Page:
What is the Sex Discrimination Act 1975 (SDA)?

Also Read

In March 1975, when Home Secretary Roy Jenkins moved the second reading of the Sex Discrimination Bill in the House of Commons, he claimed that it was "probably the most comprehensive of its kind in the world". Such fanfares even before the Bill became law effectively ensured its reputation as a Charter for Women's Equality. The Press responded with a characteristic mixture of humour and 'fair play' sentiment, painting vivid pictures of male bastions crumbling. Yet some people were reluctant to join in the congratulation of the Labour Government for the steps it was proposing. The International Marxist Group consistently pointed out in the Red Weekly that although the legislation was undoubtedly a step forward in the struggle for women's equal rights, the Labour Government had not begun to tackle the basic problems of women as workers both inside and outside the home. In this pamphlet, we shall examine the Act in greater detail and attempt to draw out some of its implications and potential for the Women's Movement.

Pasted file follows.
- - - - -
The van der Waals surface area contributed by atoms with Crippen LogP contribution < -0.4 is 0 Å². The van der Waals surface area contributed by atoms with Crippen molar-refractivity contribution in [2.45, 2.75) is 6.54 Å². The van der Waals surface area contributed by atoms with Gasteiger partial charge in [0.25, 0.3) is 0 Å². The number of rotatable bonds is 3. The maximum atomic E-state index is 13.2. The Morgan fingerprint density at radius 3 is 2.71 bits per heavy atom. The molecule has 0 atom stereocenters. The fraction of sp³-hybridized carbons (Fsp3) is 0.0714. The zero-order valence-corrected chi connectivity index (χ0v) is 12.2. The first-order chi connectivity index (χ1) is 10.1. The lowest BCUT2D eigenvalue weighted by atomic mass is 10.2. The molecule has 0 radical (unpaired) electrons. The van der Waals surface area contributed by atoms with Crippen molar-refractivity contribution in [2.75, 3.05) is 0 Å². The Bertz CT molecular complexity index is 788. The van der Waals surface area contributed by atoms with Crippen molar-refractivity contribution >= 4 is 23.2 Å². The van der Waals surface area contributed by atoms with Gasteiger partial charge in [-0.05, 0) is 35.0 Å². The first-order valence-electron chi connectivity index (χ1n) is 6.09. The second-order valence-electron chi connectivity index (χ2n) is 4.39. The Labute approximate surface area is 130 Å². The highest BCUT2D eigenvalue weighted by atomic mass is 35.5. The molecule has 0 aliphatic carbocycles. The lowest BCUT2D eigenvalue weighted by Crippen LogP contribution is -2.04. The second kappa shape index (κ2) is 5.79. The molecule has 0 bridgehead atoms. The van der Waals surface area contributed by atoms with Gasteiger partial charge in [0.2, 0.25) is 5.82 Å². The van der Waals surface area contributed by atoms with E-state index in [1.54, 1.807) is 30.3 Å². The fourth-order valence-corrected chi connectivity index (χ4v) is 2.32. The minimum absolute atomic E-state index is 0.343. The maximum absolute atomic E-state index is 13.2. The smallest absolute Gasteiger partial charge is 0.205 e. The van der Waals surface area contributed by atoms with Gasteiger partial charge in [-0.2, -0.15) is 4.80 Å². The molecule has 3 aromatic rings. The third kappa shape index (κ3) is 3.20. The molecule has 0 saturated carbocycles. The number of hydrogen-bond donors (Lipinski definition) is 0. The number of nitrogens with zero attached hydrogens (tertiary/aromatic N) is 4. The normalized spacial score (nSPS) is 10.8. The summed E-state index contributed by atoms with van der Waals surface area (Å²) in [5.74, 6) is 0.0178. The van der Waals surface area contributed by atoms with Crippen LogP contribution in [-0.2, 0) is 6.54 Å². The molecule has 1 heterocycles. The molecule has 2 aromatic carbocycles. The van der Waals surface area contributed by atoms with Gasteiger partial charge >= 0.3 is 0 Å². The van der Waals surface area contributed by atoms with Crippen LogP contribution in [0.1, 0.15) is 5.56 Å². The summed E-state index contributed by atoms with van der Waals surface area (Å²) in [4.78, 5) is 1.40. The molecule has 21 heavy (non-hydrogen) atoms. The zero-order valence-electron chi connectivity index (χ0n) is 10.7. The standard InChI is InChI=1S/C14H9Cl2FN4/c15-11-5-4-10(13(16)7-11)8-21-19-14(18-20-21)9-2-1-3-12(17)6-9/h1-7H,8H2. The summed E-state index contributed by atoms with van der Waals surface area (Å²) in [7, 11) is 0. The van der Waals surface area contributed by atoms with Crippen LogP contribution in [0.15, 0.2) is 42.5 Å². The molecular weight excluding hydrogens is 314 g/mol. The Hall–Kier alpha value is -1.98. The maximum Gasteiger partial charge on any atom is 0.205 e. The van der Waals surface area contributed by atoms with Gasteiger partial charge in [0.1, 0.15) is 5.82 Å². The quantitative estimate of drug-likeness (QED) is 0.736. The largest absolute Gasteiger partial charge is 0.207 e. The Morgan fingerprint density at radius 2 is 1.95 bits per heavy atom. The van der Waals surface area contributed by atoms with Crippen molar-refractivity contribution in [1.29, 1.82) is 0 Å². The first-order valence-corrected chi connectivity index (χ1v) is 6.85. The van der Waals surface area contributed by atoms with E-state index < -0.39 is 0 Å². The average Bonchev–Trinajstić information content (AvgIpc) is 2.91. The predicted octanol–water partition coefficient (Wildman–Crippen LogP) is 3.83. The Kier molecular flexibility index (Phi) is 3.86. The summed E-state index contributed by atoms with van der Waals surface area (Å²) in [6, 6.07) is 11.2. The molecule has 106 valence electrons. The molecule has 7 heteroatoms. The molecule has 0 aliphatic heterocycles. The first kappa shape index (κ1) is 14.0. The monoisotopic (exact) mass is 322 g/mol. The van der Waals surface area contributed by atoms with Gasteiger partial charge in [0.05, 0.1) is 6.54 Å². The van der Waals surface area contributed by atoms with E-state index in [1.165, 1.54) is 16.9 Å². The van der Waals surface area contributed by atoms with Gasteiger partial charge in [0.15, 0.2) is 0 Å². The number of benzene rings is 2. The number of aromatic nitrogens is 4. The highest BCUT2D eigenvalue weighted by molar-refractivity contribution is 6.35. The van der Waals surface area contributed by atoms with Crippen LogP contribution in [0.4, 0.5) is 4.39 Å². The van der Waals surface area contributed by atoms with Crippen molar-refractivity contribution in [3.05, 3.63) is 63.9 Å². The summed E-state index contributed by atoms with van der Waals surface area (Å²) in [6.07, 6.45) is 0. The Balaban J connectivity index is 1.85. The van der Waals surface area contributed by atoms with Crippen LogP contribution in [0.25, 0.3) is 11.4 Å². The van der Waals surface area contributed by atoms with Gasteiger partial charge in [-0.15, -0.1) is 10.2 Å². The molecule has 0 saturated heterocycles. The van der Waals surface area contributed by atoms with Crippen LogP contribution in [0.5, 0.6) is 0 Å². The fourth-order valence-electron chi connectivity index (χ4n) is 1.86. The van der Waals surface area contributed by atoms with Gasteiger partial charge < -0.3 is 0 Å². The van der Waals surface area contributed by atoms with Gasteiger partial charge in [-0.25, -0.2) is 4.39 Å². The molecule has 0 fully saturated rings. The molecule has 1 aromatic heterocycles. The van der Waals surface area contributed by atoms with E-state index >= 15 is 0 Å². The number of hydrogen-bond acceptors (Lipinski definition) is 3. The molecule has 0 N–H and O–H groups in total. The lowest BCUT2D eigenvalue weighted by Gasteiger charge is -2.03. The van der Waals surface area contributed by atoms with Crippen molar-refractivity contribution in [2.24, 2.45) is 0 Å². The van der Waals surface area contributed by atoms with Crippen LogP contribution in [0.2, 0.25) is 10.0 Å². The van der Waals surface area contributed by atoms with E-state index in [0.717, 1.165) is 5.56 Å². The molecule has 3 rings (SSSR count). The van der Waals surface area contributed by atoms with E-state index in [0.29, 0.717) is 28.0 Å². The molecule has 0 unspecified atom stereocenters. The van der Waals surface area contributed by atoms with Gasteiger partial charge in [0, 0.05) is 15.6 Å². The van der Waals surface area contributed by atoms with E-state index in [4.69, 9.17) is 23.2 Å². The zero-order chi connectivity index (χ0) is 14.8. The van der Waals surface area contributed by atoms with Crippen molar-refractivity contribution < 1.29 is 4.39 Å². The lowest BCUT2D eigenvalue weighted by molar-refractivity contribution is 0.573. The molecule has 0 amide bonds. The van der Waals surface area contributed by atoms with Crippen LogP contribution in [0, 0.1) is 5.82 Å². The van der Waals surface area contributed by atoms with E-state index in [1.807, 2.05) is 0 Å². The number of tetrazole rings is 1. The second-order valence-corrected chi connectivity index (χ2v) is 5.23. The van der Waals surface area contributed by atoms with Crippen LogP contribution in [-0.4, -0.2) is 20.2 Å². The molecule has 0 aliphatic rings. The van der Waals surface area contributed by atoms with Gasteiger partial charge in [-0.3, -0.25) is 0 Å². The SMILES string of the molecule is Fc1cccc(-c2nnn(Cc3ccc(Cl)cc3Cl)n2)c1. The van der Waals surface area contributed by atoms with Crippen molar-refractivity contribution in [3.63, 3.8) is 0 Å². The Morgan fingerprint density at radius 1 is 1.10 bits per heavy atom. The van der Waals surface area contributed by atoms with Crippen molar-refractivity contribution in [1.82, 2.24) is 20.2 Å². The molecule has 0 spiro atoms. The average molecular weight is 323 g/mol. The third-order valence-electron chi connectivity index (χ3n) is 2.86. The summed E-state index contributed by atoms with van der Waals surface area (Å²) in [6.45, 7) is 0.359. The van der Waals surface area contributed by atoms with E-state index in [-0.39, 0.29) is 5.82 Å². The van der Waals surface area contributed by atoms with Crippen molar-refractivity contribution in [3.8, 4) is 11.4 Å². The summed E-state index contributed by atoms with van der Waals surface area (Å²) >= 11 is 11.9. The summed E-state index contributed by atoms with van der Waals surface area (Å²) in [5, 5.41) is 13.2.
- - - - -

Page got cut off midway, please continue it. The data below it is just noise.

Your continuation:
After only a glance at the provisions of the SDA, one fact is immediately apparent. This Act is entirely rational from the point of view of most employers, banks, and providers of services. The legal provisions cover three fields: employment, education and provisions of goods and services. In these three areas, it is geared to women as participants in the economic structure, specifically either as workers or consumers. Further, it is geared to a particular type of woman. A good deal of resources go into the education and training of qualified women. In the context of the economy as a whole, it is clearly wasteful of these resources to deny educated people jobs simply because they are women. Similarly, if someone has the money to pay for a house or washing machine, why deny her a mortgage or hire purchase agreement simply because she is a woman? We can see from the nature of the Parliamentary debate on the Act that this kind of idea was uppermost in the minds of many of its supporters. Labour MP Renee Short, for example, expressed concern that in the top echelons of industry women were conspicuous by their absence, and there was not one woman managing director among the top firms, and less than two per cent of the Institute of Directors were women".